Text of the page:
NBA Season Awards - Arbitrary Hair-Splitting and Irrelevant Opinions Included!

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Jan 4, 2013; Miami, FL, USA; Miami Heat small forward LeBron James (6) looks on during a game against the Chicago Bulls at American Airlines Arena. Mandatory Credit: Steve Mitchell-USA TODAY Sports

Most Valuable Player

Most Valuable Player is probably the most vaguely defined award of them all. What exactly does most “valuable” mean? Does this mean the best player, the player with the most impact, the best player on the best team, the one who means the most to his team, or the one who has the best story or narrative? It’s all extremely subjective and really, in the years where there is no clear winner, the award is very vulnerable to people’s individual biases.

Thankfully this year’s winners is pretty apparent and is someone whose case is more or less indisputable, as he fits basically every definition of the award one can make up.


LeBron James (38.3 minutes, 26.9 points, 7.3 assists, 8.1 rebounds, 56-40-75%, 31.44 PER):

As recent as a couple months ago this race was looking like one for the ages between LeBron and Durant. And then February happened where James averaged nearly 30 points, 7.5 rebounds, and 7.8 assists while shooting 64 percent from the field and 43 percent from three and did everything short of ascending to heaven at half court in terms of becoming the apotheosis of basketball. Then March happened where the Heat started to challenge the previously unassailable record of 33 straight wins. By the time April rolled around poor Kevin Durant’s fantastic season was a distant memory.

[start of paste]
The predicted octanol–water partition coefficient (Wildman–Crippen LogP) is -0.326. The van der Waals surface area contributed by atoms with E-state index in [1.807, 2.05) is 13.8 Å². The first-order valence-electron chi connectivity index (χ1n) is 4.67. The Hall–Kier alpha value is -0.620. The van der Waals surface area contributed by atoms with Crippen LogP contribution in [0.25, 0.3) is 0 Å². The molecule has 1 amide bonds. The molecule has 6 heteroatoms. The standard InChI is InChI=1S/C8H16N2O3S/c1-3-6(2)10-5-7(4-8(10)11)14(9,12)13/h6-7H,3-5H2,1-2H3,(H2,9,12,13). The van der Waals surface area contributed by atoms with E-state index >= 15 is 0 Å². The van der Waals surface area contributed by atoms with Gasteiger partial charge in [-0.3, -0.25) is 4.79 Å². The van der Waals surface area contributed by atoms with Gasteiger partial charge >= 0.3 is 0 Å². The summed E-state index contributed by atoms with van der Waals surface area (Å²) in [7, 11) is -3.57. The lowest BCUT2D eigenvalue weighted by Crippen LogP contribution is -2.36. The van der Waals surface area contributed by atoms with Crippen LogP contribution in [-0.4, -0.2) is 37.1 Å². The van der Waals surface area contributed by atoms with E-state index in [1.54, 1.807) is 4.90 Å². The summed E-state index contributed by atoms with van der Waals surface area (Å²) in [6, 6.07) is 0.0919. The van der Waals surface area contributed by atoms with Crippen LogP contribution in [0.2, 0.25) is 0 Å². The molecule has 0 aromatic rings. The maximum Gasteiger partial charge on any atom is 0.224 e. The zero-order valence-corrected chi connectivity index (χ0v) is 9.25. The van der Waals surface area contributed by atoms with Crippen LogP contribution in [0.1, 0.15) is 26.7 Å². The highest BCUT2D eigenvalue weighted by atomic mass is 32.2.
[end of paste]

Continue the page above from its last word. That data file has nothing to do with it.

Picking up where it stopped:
There is really not much to say about LeBron at this point. He is in the apex of his historic peak and all that’s left is to rack up as many championships and MVPs as he can to cement his legacy. Truly the only things standing in his way in terms of another four MVP awards are injury (which seems like a completely alien concept to a cyborg like LeBron) and the boredom of voters with his monotonous greatness.

It’s a shame LeBron James is a thing or you might’ve had a chance:

Kevin Durant (38.6 minutes, 28.3 points, 4.4 assists, 7.9 rebound, 50-41-91%, 28.03 PER):

I stated above how close the two were a few months ago but it bears repeating how good he’s been this year. He is on pace to win his fourth straight scoring title, doing it on 50-40-90 shooting, and throwing in nearly 8 rebounds and 4.4 assists per game for good measure. Add that with his much-improved defense and his team’s top three record and you’ve got an MVP winning season in all the parallel universes that LeBron James doesn’t exist.

Tony Parker (33.2 minutes, 20.9 points, 7.6 assists, 3.1 rebounds, 53-37-83%, 23.85 PER):

Its becoming tiringly cliché to call anything to do with the Spurs “underrated” but alas it is true more often than not. Per-36 minutes Parker is averaging 22.6 point and 8.3 assists on nearly 53 and 37 percent shooting. With Manu’s severely reduced role as a creator in the offense (one of the sadder developments of this season) the Spurs potent offense almost goes entirely through Parker and the Spurs have the 5th best offense and the second best record in the league. Sounds pretty valuable to me.

Chris Paul (33.4 minutes, 17 points, 9.6 assists, 3.7 rebounds, 46-33-89%, 26.41 PER):

Deciding between him and Parker is one of those arbitrary hair-splitting things I was referring to in the first slide. The Point God continues to pass judgment on hapless defenders from his divine throne in the form of crossovers, side pick and rolls, countless two-for-one opportunities and lobs. He has Parker beat in assist rate and PER and it’s hard to compare two very different styles but in my humble and ultimately irrelevant opinion Parker’s scoring ability and the Spurs reliance on him has slightly edged out Paul this season.

Thanks for coming:

Dwayne Wade, James Harden, Tim Duncan, Russell Westbrook, Kobe Bryant, and Carmelo Anthony:

Good job, good effort guys.

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